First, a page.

They were able to get by for one night without him, but remember this: It took Marcus Smart having an Isaiah Thomas-like game of 27 points and seven made 3’s, for them to win.
No one did anything remotely close to that Tuesday night.
They looked like the Isaiah Thomas-less Celtics, which is a look they don’t need this time of year.
Because that look is so not about winning.


Isaiah Thomas isn't ruling out return to Celtics

File Photo

Isaiah Thomas isn't ruling out return to Celtics

Isaiah Thomas back in green? Maybe there's a chance after all.

The former Celtics guard, now with the Lakers, started a Q&A session on Twitter and was asked whether he'd consider returning to Boston this offseason. This was his answer...

That's not a no.

Thomas has had a rough go of it since leaving the Celtics. His brief tenure in Cleveland didn't go according to plan, and things haven't gotten a whole lot better out in L.A. The 29-year-old is averaging 15.3 points per game just a year after averaging 28.9 with Boston.

Let the speculation begin.


Horford not making any excuses after C's rough outing vs Pelicans

Horford not making any excuses after C's rough outing vs Pelicans

Al Horford understands that there’s plenty of blame pie to go around following Boston’s 108-89 loss to New Orleans. 

Considering how Pelicans stud Anthony Davis dominated the game on so many levels Sunday night, Horford was quick to acknowledge his role in the loss. 

“[Davis] was able to get behind our defense a lot,” Horford told reporters after the loss. “Some mistakes on my end; gotta give him credit. He dominated tonight. I’ll definitely take the blame for that.”

Davis finished with a double-double of 34 points and 11 rebounds, a total that would have been higher if not for the game being so lopsided which allowed Davis to head to the bench early in the fourth. 

MORE - Blakely's stars, studs, and duds from C's-Pelicans

And Horford’s struggles defensively were just as problematic on offense as the five-time All-Star tallied just six points on 3-for-11 shooting to go with four rebounds and three assists. 

Boston has been a team whose collective sums have fueled their success. 

But Horford understands he has to be a high impact performer, a job that’s even more vital when key starters like Kyrie Irving (left knee soreness) and Jaylen Brown (concussion) are out as well as top reserves Marcus Smart (right thumb) and Daniel Theis (torn meniscus).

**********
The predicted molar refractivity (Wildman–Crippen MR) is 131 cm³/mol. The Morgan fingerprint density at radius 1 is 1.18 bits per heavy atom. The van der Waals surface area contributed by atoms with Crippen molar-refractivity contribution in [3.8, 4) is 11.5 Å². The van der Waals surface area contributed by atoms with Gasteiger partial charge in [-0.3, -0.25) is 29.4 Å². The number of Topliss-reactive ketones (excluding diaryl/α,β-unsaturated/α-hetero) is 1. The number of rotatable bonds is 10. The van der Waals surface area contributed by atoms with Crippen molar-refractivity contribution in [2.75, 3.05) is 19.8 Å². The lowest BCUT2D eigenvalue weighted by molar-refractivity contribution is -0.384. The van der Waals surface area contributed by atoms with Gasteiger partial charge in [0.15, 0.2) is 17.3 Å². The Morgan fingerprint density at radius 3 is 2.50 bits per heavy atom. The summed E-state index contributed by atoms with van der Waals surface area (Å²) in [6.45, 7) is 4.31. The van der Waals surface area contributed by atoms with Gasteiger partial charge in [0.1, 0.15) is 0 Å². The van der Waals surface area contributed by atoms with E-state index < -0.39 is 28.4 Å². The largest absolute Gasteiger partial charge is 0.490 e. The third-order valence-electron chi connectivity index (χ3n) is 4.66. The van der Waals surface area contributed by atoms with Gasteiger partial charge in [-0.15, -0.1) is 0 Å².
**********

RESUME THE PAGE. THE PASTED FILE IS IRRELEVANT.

And by Horford’s own admission, he just didn’t bring it on Sunday at a level to give him and the Celtics a legit shot at winning the game.

“Defensively we had too many breakdowns,” Horford said. “And the game got away from us in the second half. So there’s no excuses. I didn’t give us a chance, either; missing a lot of looks offensively. I just need to be better.”

And he’ll have to be if Boston (47-23) is to get back on track with a win on Tuesday against a talented Oklahoma City squad led by Russell Westbrook, Paul George and Carmelo Anthony. 

At full strength, the Thunder would be a significant challenge for the Celtics. 

But having a roster with a number of key players out with injuries, it becomes even more imperative for Boston’s top players to elevate their play. 

And as you scan this Celtics roster and examine those who are healthy enough to play, it’s clear that Horford more than any other Boston player, has to find a way to become more impactful.

Certainly, more points and rebounds would help. 

But as we’ve seen time and time again with Horford, often his greatest contributions to winning games don’t necessarily show up in the final box score. 

That being said, a six-point, four-rebound game doesn’t cut it. 

Horford has to be better, something he knows better than anyone. 

“I’ll definitely look at the film and see how I can be better individually,” Horford said. “The good thing about the NBA, is we have a chance to play on Tuesday. Hopefully we’ll learn from this game and be ready to go Tuesday at home.”